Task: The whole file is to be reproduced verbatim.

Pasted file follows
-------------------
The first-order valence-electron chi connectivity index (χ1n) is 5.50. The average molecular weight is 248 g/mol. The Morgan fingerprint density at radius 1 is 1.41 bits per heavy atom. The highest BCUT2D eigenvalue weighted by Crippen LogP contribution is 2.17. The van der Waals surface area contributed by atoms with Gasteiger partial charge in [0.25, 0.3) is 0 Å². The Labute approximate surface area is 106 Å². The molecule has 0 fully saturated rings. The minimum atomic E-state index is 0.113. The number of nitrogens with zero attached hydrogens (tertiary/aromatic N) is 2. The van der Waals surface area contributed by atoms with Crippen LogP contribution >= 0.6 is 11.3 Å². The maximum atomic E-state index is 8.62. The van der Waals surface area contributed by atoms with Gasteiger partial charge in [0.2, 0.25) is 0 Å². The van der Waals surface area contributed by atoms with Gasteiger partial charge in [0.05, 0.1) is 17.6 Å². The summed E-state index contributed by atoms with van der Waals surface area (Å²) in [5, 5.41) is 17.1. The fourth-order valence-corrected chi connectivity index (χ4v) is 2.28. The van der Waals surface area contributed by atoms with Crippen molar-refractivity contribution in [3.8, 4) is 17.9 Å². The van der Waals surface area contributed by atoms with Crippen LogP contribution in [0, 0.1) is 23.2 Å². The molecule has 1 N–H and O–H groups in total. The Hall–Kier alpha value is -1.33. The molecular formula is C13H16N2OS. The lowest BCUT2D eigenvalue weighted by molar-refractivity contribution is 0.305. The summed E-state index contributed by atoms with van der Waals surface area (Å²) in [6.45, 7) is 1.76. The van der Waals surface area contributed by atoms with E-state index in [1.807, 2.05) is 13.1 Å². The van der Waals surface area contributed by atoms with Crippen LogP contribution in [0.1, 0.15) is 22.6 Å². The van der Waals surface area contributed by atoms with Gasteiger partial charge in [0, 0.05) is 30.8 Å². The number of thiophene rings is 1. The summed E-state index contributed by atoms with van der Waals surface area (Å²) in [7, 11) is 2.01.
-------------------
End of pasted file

The first-order valence-electron chi connectivity index (χ1n) is 5.50. The average molecular weight is 248 g/mol. The Morgan fingerprint density at radius 1 is 1.41 bits per heavy atom. The highest BCUT2D eigenvalue weighted by Crippen LogP contribution is 2.17. The van der Waals surface area contributed by atoms with Gasteiger partial charge in [0.25, 0.3) is 0 Å². The Labute approximate surface area is 106 Å². The molecule has 0 fully saturated rings. The minimum atomic E-state index is 0.113. The number of nitrogens with zero attached hydrogens (tertiary/aromatic N) is 2. The van der Waals surface area contributed by atoms with Crippen LogP contribution >= 0.6 is 11.3 Å². The maximum atomic E-state index is 8.62. The van der Waals surface area contributed by atoms with Gasteiger partial charge in [0.2, 0.25) is 0 Å². The van der Waals surface area contributed by atoms with Gasteiger partial charge in [0.05, 0.1) is 17.6 Å². The summed E-state index contributed by atoms with van der Waals surface area (Å²) in [5, 5.41) is 17.1. The fourth-order valence-corrected chi connectivity index (χ4v) is 2.28. The van der Waals surface area contributed by atoms with Crippen molar-refractivity contribution in [3.8, 4) is 17.9 Å². The van der Waals surface area contributed by atoms with Crippen LogP contribution in [0, 0.1) is 23.2 Å². The molecule has 1 N–H and O–H groups in total. The Hall–Kier alpha value is -1.33. The molecular formula is C13H16N2OS. The lowest BCUT2D eigenvalue weighted by molar-refractivity contribution is 0.305. The summed E-state index contributed by atoms with van der Waals surface area (Å²) in [6.45, 7) is 1.76. The van der Waals surface area contributed by atoms with E-state index in [1.807, 2.05) is 13.1 Å². The van der Waals surface area contributed by atoms with Crippen LogP contribution in [0.1, 0.15) is 22.6 Å². The van der Waals surface area contributed by atoms with Gasteiger partial charge in [0, 0.05) is 30.8 Å². The number of thiophene rings is 1. The summed E-state index contributed by atoms with van der Waals surface area (Å²) in [7, 11) is 2.01.